Newark Developer Proposes Demolishing Downtown Buildings, Constructing 192-Unit Project

29 31 Academy Street 138 Halsey Street Newark
27 Academy Street and 29-31 Academy Street in Newark could be demolished to make way for a 13-story building. Image via Google Maps/Street View.

A Newark real estate company that has acquired multiple properties and proposed several developments in the city in recent years is now envisioning a major project along the Halsey Street corridor, but the plans could cause a group of buildings to be torn down.

An application submitted by Drew Vagts to the Newark Landmarks and Historic Preservation Commission describes plans for the demolition of 27 Academy Street, 29-31 Academy Street, and 138 Halsey Street in the Four Corners Historic District. The application states that a 13-story residential and commercial building is planned and that the project’s estimated completion date is January 1, 2023.

17 29 Academy Street Newark Rendering
Drawing of the proposed building alongside the existing Academy Building. Image courtesy of Marchetto Higgins Stieve.

The commission is scheduled to hear this application during its next virtual meeting, which will be held this Wednesday, October 7.

Site plans for the development from Marchetto Higgins Stieve that were published by the City of Newark show that there would be 10,650 gross square feet of retail space and 192 residential units, including studios, one-bedroom units, and two-bedroom units. No parking would be included.

138 Halsey Street Newark Rendering
Image courtesy of Marchetto Higgins Stieve.

The plans, which date back to February, illustrate that the new building would be situated alongside the existing Academy Building and state that the “building strategy” would be “proposed building as combined building.”

Vagts is listed in documents released by Newark’s municipal government as the approvals coordinator for Paramount Assets, the company that acquired the Academy Building last year. Paramount Assets is also named in the Marchetto Higgins Stieve site plans.

The site is located near Prudential’s headquarters and has frontage on Raymond Boulevard, Halsey Street, and Academy Street.

The National Park Service’s Four Corners Historic District registration form says that the four-story buildings at 27 and 29-31 Academy Street were both built around 1890.

The form states that 27 Academy Street, also known as the Krimke Building, is “one of the earlier commercial buildings in the area” and “represents the four story commercial building type which once dominated this streetscape.” Meanwhile, it says that 29-31 Academy Street is “a good example of late nineteenth-century eclecticism.”

The Krimke Building includes a Masala Cafe location while the neighboring building has contained the Joy Joy clothing store. The 138 Halsey Street property, which was mentioned in the application but not in the meeting agenda, includes the “wide styles shoes” ghost sign and businesses such as Wig World and Taqueria Los Güeros.

The commission’s meeting will begin over Zoom at 6:00 p.m.

Note to readers: The dates that applications are scheduled to be discussed by the Newark Landmarks and Historic Preservation Commission and other governing bodies are subject to change.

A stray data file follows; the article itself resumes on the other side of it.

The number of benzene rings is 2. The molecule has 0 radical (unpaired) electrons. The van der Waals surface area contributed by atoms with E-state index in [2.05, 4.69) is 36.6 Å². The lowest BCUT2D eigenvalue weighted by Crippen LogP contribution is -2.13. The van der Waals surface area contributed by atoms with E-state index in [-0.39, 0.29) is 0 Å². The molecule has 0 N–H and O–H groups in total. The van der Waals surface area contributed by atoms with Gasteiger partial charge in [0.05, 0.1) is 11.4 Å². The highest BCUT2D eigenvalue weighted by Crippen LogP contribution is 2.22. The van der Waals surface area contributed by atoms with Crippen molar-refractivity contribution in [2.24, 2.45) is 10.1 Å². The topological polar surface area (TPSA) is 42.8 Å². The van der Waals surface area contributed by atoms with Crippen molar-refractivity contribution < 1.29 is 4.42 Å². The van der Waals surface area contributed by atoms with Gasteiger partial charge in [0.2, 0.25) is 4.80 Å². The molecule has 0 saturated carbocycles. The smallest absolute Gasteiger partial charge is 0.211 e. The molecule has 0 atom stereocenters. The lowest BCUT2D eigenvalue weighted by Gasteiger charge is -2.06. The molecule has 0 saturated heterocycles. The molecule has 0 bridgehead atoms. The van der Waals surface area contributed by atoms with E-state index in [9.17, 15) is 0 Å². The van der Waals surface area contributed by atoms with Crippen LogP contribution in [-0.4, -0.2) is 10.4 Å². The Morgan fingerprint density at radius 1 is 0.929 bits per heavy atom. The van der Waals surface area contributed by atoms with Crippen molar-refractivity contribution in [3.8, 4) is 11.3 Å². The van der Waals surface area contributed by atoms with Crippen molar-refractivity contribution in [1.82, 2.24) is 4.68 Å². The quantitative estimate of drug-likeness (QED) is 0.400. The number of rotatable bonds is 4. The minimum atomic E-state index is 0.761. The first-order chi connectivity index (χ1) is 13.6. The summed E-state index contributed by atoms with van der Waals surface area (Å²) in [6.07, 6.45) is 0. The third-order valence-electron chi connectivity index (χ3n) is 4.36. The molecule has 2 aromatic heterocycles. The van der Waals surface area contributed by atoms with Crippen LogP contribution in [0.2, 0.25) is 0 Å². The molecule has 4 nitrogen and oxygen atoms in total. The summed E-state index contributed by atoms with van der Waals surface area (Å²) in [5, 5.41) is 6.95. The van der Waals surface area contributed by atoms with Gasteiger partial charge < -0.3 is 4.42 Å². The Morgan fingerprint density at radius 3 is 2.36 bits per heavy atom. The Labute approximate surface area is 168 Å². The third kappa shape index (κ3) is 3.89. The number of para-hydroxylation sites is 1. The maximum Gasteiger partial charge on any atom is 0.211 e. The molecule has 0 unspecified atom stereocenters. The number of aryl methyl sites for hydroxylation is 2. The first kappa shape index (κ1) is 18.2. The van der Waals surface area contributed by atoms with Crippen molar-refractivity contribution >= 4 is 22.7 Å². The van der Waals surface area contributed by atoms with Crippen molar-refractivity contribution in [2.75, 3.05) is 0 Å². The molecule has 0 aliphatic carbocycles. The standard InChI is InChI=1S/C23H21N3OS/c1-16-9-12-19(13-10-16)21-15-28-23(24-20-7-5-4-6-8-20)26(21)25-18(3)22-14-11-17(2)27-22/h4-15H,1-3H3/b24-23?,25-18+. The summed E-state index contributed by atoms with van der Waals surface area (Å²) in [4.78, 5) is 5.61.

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  1. That’s actually amazing…not in a good way. Out of all the dumpy building in Newark, they actually managed to find another historic building to demolish. Some things will never change. I can’t imagine what Newark would look like if they had even an ounce of preservation in their DNA.

  2. It is AWESOME to see Newark NJ always moving forward with tearing down the old buildings, remodeling, revitalizing with new innovation for GREAT PROGRESS. It also provides a NEW POSITIVE MINDSET of progress not only for Newark, but for each one of us, as we all move forward in all areas of our lives. Pastor Rob Lavery/Redeeming Love Worship Center & Ministries

  3. This is why deed restrictions should be place on all hhistorical perserve building to prevent things like this. People who aren’t respectful of the community shouldn’t be allowed to come here and te down our history.

  4. Pastor Rob Lavery/Redeeming Love Worship Center & Ministries, a positive mindset in saving historical buildings and renovating them. Not tearing them down.
    Question: Where are you from originally?

  5. @JerseygirlL:
    I don’t think that’s fair in this case. Paramount Assets have preserved and renovated a number of properties downtown including Halsey Flats which is directly across from the property this article is about. They’ve done the same with William Flats on Broad and William street and are completing renovations on two properties on Clinton Street. They also own a few commercial properties like the Little Theater building on Broad and that office building on Broad and Edison place which, in my opinion, should be torn down. I think they do have respect for the community and the history of the city as is evidence by them keeping and renovating these structures.
    Regarding this particular property, it’s architecturally interesting enough that I think it should be preserved.

  6. Do not let them do this! The New York landmarks and preservation committee better kill this project! Out of all the vacant land occupied by parking lots, Why must a Target and historical building ? Don’t let them do it! Nothing will get built in the end and it will be another Scotsman Edison parkfast! A hole right in the middle of Halsey Street corridor.


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